Category Archives: Uncategorized

Love Is More Than Words

Over the years I’ve visited the theme of love in my work oh… a whole heckuvalot. It takes all sorts of forms:  forbidden love, unrequited pining, burning lust, chaste adoration, playful affection, and in several paintings it’s all about maternal tenderness. In honor of Mother’s Day, I’m releasing a limited edition, signed & numbered print of my painting “More Than Words.”

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Being an Addams Family geek I decided to place Morticia and little baby Wednesday in Morticia’s greenhouse, where she was often found snipping the roses off her thorn bushes and feeding meatballs to her carnivorous plant/pet Cleopatra (featured in the upper left). Succulents from my own garden appear in the foreground because my obsessions tend to creep into the paintings. (Hello red foldy fabric, again!)

The sale will go live on Monday, May 4th at 9am PT (note: that’s Pacific Time, not PM if you’re squinting at your phone), in my Big Cartel shop: click right here to preview and bookmark!

Who Are The Real Monsters?

It’s possible that as a bit of a misfit kid I related a little too closely to the plight of Dr. Frankenstein’s monster. Watching Boris Karloff’s version of the creature being hunted, it seemed all too clear to me who the real monsters were. Mary Shelly’s “Frankenstein; or The Modern Prometheus” and James Whale’s brilliant “Bride of Frankenstein” touched me on an almost cellular level, and I’ve been trying to change that story in my art for years, to create a happier outcome, a real future for those characters. It’s also been pointed out to me recently that these paintings track changes in my life —

The Frisky Years…

"The Honeymoon" Acrylic & enamel on tin, 21 x 16 inches

“The Honeymoon” Acrylic & enamel on tin, 21 x 16 inches

Developing Healthier Hobbies…

"The Gardener" Oil on wood panel, 10 x 8 inches

“The Gardener” Oil on wood panel, 10 x 8 inches

Building A Family…

"Sew Much Love" Oil on wood panel, 17 x 14 inches

“Sew Much Love” Oil on wood panel, 17 x 14 inches

"Song of Birth: The 3 Magi" Oil on panel, 24 x 32 inches

“Song of Birth: The 3 Magi” Oil on panel, 24 x 32 inches

And Having Fun With Your Mate…

"Date Night" Oil on wood panel,, 15 x 24 inches

“Date Night” Oil on wood panel,, 15 x 24 inches

So yeah, you don’t have to look too hard to see that this is a common theme in much of what I do — “fixing” things that I perceive as wrong, things that have rankled around inside me since I was a child. (Another example, my seemingly endless desire to see Catwoman and Batman together.)

In my painting series Monster Ballads, I was thinking a lot about “Monsters: They’re Just Like Us!”  I painted things like Dracula relaxing on the beach moonbathing, monster friends celebrating a birth, and a series of martyr paintings because I’ve never been able to shake the feeling that so many of these creatures got a seriously bum rap. (Dracula did not appear in the martyr series because I felt that his path was a bit more self directed plus he seemed to wholly enjoy his state of being, as opposed to Frankenstein’s monster who got disinterred, hacked to bits, sewn up, and then pretty much reviled every moment of his waking life.)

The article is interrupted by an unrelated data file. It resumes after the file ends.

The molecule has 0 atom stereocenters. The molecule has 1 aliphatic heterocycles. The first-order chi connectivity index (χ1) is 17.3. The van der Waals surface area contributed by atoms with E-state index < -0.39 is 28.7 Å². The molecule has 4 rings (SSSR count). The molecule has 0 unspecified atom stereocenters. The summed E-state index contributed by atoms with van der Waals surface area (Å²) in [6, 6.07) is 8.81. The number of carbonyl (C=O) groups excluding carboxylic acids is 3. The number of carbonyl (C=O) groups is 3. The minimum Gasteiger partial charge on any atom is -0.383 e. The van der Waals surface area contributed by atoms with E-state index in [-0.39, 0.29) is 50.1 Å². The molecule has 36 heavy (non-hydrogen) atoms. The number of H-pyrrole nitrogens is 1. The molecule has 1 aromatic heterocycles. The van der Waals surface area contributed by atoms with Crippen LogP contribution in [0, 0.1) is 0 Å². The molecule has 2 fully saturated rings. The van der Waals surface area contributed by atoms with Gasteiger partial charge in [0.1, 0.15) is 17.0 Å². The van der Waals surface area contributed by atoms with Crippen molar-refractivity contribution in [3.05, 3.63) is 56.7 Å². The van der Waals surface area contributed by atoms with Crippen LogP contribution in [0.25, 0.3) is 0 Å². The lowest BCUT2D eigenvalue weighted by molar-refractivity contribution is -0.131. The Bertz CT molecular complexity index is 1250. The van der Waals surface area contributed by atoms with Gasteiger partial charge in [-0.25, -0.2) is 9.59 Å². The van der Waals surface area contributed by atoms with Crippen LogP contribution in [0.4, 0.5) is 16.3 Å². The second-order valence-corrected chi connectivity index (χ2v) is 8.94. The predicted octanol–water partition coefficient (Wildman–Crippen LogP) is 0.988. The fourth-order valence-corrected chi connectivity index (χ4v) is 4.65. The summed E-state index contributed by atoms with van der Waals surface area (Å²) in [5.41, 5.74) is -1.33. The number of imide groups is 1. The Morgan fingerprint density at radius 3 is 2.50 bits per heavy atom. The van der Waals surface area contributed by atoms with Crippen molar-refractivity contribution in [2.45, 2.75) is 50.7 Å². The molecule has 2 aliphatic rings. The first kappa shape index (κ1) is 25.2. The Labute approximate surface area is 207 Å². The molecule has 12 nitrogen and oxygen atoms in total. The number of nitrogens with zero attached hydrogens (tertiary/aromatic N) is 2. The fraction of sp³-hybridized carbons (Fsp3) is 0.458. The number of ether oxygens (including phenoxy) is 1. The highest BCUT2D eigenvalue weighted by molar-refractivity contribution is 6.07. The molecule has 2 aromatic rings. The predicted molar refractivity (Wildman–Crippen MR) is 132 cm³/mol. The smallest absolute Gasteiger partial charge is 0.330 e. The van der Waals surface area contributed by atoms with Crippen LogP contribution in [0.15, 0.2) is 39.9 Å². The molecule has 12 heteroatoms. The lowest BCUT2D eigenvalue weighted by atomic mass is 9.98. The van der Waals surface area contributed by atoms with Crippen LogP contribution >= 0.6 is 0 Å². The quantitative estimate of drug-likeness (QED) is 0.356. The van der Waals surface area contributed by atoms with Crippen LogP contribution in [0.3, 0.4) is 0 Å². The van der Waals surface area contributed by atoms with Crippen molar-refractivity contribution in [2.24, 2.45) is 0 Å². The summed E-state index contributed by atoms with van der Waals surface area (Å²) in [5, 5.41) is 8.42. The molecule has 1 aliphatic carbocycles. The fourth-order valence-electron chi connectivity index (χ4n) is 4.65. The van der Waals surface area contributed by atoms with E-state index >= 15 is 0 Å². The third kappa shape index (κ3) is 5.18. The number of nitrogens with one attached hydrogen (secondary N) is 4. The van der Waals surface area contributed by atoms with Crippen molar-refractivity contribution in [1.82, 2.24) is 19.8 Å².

As I mentioned in my last post (“Of Brides and Breaking Wheels”), paintings of martyrs often showed them with the thing that transformed them into a martyr (“a person killed because of their religious or other beliefs”), or sometimes there would simply be a visual clue. In the case of Saint Lucy, artists had a lot of options to choose from:  she was sentenced to be defiled in a brothel (but the guards couldn’t move her, even with a team of oxen), they heaped wood around her for a nice roaring fire (but she wouldn’t burn), and so they finally killed her with a sword. (Tell me again who the real monsters are?) One has to wonder, if one can do so without being utterly blasphemous, why so many of these saints seem to be under amazing and wonderful protection from all forms of harm right up until they suddenly aren’t. Around the 15th century a gruesome addition popped up in her story: torture by eye gouging, tho’ some stories say she did it to herself to deter particularly ardent suitors who admired her peepers. This story begat some of my favorite martyr images —

Saint Lucy by Domenico di Pace Beccafumi, carrying her very odd and anatomically incorrect orbs (and looking at us with her miraculously regrown ones).

Saint Lucy by Domenico di Pace Beccafumi, carrying her very odd orbs (and looking at us with her miraculously regrown ones).

And this, one of my absolute favorite paintings of all time for sheer weirdness — the eyes being held like a little flower bud, while Lucy looks at them (with her again miraculously regrown peepers) with what is clearly an “Ew!” face.

Saint Lucy by Francesco del Cossa

Saint Lucy by Francesco del Cossa

When I painted Frankenstein’s monster as a martyr, I gave him a daisy, which was a shout out to this:

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And he’s holding a tiny windmill in his hands, because (spoiler alert!), things do not go well at the windmill.